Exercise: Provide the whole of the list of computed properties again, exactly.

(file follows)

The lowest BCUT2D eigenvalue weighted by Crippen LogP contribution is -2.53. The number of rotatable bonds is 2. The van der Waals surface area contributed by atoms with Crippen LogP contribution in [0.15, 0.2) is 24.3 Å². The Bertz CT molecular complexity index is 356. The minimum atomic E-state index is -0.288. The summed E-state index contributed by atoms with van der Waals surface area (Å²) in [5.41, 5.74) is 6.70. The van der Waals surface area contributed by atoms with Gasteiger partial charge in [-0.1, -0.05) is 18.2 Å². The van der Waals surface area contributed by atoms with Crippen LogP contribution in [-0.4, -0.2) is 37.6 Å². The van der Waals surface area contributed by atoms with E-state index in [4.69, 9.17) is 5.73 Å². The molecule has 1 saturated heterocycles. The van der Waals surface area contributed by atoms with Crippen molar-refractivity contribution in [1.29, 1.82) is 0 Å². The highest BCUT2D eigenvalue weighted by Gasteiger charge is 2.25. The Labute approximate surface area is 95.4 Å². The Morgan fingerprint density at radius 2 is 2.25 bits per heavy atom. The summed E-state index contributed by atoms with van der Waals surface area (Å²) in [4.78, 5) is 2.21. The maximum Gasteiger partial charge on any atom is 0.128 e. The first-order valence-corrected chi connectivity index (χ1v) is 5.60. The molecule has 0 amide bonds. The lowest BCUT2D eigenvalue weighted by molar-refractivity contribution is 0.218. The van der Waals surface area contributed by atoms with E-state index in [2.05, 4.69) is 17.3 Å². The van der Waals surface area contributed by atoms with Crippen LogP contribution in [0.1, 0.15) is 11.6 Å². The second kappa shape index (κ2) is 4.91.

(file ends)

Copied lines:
The lowest BCUT2D eigenvalue weighted by Crippen LogP contribution is -2.53. The number of rotatable bonds is 2. The van der Waals surface area contributed by atoms with Crippen LogP contribution in [0.15, 0.2) is 24.3 Å². The Bertz CT molecular complexity index is 356. The minimum atomic E-state index is -0.288. The summed E-state index contributed by atoms with van der Waals surface area (Å²) in [5.41, 5.74) is 6.70. The van der Waals surface area contributed by atoms with Gasteiger partial charge in [-0.1, -0.05) is 18.2 Å². The van der Waals surface area contributed by atoms with Crippen LogP contribution in [-0.4, -0.2) is 37.6 Å². The van der Waals surface area contributed by atoms with E-state index in [4.69, 9.17) is 5.73 Å². The molecule has 1 saturated heterocycles. The van der Waals surface area contributed by atoms with Crippen molar-refractivity contribution in [1.29, 1.82) is 0 Å². The highest BCUT2D eigenvalue weighted by Gasteiger charge is 2.25. The Labute approximate surface area is 95.4 Å². The Morgan fingerprint density at radius 2 is 2.25 bits per heavy atom. The summed E-state index contributed by atoms with van der Waals surface area (Å²) in [4.78, 5) is 2.21. The maximum Gasteiger partial charge on any atom is 0.128 e. The first-order valence-corrected chi connectivity index (χ1v) is 5.60. The molecule has 0 amide bonds. The lowest BCUT2D eigenvalue weighted by molar-refractivity contribution is 0.218. The van der Waals surface area contributed by atoms with E-state index in [2.05, 4.69) is 17.3 Å². The van der Waals surface area contributed by atoms with Crippen LogP contribution in [0.1, 0.15) is 11.6 Å². The second kappa shape index (κ2) is 4.91.